Jack Owen says it hits him over and over.
He might be lost in thought or his mind occupied, when he’ll catch another reminder, and it’ll become real all over again that Auburn is going to the College World Series.
For Owen and his Tiger teammates, it’s a dream come true.
“It’s every time you, like, open up Twitter or something, you see another tweet about it, and it kind of hits you again — that you’re actually going,” Owen said earlier this week with a smile.
That was just before the sophomore pitcher and his teammates loaded up the bus in Auburn and headed off to fly to Nebraska. The team landed in Omaha on Wednesday and practiced at a field nearby Thursday as the team gets set for its College World Series opener set for Sunday.
Auburn plays Mississippi State at 6 p.m. CT on Sunday. For the players, their run out of the dugout and onto the diamond then will make for the realization of a dream that Owen said simply means everything.
“You grow up watching on TV,” he said. “It’s always been a dream of mine, and now we’re here. It’s going to be awesome.”
For some, it’s simply indescribable.
Shortstop Will Holland was honest on Wednesday when he was asked what it’s going to be like to play in the College World Series.
“I don’t know,” he said, then smiled. “It’s something I’ve been dreaming about my whole life, I can tell you that. It’s a bigger stage, a bigger crowd, but at the end of the day it’s the same game.
“Hopefully, it’s going to be really fun for us.”
It’s certainly been a fun ride to this point for the Tigers — and a wild one.
Auburn won 15 straight games earlier this season, but flew to Omaha as the team with the fewest wins and the most losses among the eight teams in the College World Series field.
“Earlier in the season, like, we were real good, and then we fell down, and then kind of collected ourselves and got back to it,” Owen said. “And now, you think about the Game 3 in North Carolina — like, unbelievable.”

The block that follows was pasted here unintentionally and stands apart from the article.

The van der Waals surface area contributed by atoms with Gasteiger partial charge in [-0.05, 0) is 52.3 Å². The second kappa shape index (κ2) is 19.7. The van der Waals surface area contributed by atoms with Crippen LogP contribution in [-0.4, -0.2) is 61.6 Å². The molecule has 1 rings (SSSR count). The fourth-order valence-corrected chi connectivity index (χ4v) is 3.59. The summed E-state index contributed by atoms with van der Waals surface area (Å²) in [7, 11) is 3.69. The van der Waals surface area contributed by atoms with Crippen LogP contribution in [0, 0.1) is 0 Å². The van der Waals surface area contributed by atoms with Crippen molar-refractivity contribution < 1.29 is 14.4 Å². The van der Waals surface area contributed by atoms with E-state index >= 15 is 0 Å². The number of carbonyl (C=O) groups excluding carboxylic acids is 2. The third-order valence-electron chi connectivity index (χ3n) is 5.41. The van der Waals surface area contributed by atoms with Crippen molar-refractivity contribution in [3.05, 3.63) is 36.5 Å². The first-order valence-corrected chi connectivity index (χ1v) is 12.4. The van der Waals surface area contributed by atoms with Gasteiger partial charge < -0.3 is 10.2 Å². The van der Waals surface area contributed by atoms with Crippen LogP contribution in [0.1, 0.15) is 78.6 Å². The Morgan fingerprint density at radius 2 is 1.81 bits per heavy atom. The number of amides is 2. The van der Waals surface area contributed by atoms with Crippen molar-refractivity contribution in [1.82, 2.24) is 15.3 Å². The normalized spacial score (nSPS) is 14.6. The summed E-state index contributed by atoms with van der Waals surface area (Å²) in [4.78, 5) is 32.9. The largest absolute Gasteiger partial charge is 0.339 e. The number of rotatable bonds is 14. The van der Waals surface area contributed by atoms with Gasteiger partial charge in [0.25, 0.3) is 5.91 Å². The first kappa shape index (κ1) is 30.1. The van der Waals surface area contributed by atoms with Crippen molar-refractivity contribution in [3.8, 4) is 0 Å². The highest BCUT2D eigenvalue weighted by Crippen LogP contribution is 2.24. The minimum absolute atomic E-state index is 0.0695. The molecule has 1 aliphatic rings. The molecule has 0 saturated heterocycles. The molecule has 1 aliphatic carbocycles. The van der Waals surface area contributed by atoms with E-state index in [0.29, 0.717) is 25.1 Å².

Auburn was on the postseason bubble at the tail end of the regular season. The Tigers entered their season finale at LSU think they could need a win to get an at-large bid in the NCAA Tournament. They got it and won one in the SEC Tournament to shore up their chances.
Since then, through the Regional and Super Regional rounds, the team has reset. The Tigers’ hitters once slumping were all part of a 13-run in top of the first inning of that winner-take-all Game 3 at the Super Regional in North Carolina.
“Yeah, that’s what you’ve got to do in baseball,” Holland said of erasing the struggles and starting over. “You’ve got to have short-term memory of you want to be a good player. You can’t just hang your hat on something that happened a while ago.
“We’re playing for a championship. That’s all we’re worried about now.”
For the Tigers, none of those past struggles matter now — and in Omaha, there’ll be nothing left for the team to do but take its best shot.
“Right now, I feel like we’re playing our best baseball, for sure,” Owen said. “And the offense is really starting to come around. Some of the guys who were struggling early, have found their footing and they’re starting to swing the bats. Maybe early in the season there was some times that we needed to make sure we kept them off the board and now, it’s like, we put up 13 runs in the first inning.
“We’re as hot as anybody, so why not us?”